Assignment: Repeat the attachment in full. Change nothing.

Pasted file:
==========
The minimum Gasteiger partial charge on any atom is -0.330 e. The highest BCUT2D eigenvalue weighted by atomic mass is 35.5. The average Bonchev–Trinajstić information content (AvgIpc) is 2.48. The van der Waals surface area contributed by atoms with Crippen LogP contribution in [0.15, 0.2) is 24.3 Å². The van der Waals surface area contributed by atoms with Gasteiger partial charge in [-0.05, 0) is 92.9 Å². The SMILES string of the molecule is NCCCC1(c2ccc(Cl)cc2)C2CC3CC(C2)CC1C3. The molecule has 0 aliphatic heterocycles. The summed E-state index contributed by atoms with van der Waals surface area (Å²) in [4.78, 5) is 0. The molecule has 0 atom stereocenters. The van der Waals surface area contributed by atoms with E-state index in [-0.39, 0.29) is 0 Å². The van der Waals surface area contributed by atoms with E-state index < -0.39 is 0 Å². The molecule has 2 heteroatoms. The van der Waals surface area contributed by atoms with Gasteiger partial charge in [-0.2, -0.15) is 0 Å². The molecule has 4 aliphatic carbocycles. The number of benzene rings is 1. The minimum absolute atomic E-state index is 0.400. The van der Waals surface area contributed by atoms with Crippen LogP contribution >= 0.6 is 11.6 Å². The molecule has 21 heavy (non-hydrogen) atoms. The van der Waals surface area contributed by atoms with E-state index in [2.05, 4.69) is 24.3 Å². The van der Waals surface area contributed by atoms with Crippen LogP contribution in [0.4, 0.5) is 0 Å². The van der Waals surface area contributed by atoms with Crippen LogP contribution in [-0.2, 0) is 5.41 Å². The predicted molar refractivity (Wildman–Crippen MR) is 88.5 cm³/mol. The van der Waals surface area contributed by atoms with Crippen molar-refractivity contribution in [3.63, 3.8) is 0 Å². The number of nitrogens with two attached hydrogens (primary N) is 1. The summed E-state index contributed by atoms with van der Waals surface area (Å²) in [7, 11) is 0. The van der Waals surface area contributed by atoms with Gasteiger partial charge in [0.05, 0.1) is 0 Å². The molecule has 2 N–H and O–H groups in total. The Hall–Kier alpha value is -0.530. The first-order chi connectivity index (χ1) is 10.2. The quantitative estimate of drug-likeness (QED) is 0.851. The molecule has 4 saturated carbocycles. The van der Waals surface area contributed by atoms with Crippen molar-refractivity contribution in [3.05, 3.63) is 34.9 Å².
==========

The minimum Gasteiger partial charge on any atom is -0.330 e. The highest BCUT2D eigenvalue weighted by atomic mass is 35.5. The average Bonchev–Trinajstić information content (AvgIpc) is 2.48. The van der Waals surface area contributed by atoms with Crippen LogP contribution in [0.15, 0.2) is 24.3 Å². The van der Waals surface area contributed by atoms with Gasteiger partial charge in [-0.05, 0) is 92.9 Å². The SMILES string of the molecule is NCCCC1(c2ccc(Cl)cc2)C2CC3CC(C2)CC1C3. The molecule has 0 aliphatic heterocycles. The summed E-state index contributed by atoms with van der Waals surface area (Å²) in [4.78, 5) is 0. The molecule has 0 atom stereocenters. The van der Waals surface area contributed by atoms with E-state index in [-0.39, 0.29) is 0 Å². The van der Waals surface area contributed by atoms with E-state index < -0.39 is 0 Å². The molecule has 2 heteroatoms. The van der Waals surface area contributed by atoms with Gasteiger partial charge in [-0.2, -0.15) is 0 Å². The molecule has 4 aliphatic carbocycles. The number of benzene rings is 1. The minimum absolute atomic E-state index is 0.400. The van der Waals surface area contributed by atoms with Crippen LogP contribution >= 0.6 is 11.6 Å². The molecule has 21 heavy (non-hydrogen) atoms. The van der Waals surface area contributed by atoms with E-state index in [2.05, 4.69) is 24.3 Å². The van der Waals surface area contributed by atoms with Crippen LogP contribution in [0.4, 0.5) is 0 Å². The van der Waals surface area contributed by atoms with Crippen LogP contribution in [-0.2, 0) is 5.41 Å². The predicted molar refractivity (Wildman–Crippen MR) is 88.5 cm³/mol. The van der Waals surface area contributed by atoms with Crippen molar-refractivity contribution in [3.63, 3.8) is 0 Å². The number of nitrogens with two attached hydrogens (primary N) is 1. The summed E-state index contributed by atoms with van der Waals surface area (Å²) in [7, 11) is 0. The van der Waals surface area contributed by atoms with Gasteiger partial charge in [0.05, 0.1) is 0 Å². The molecule has 2 N–H and O–H groups in total. The Hall–Kier alpha value is -0.530. The first-order chi connectivity index (χ1) is 10.2. The quantitative estimate of drug-likeness (QED) is 0.851. The molecule has 4 saturated carbocycles. The van der Waals surface area contributed by atoms with Crippen molar-refractivity contribution in [3.05, 3.63) is 34.9 Å².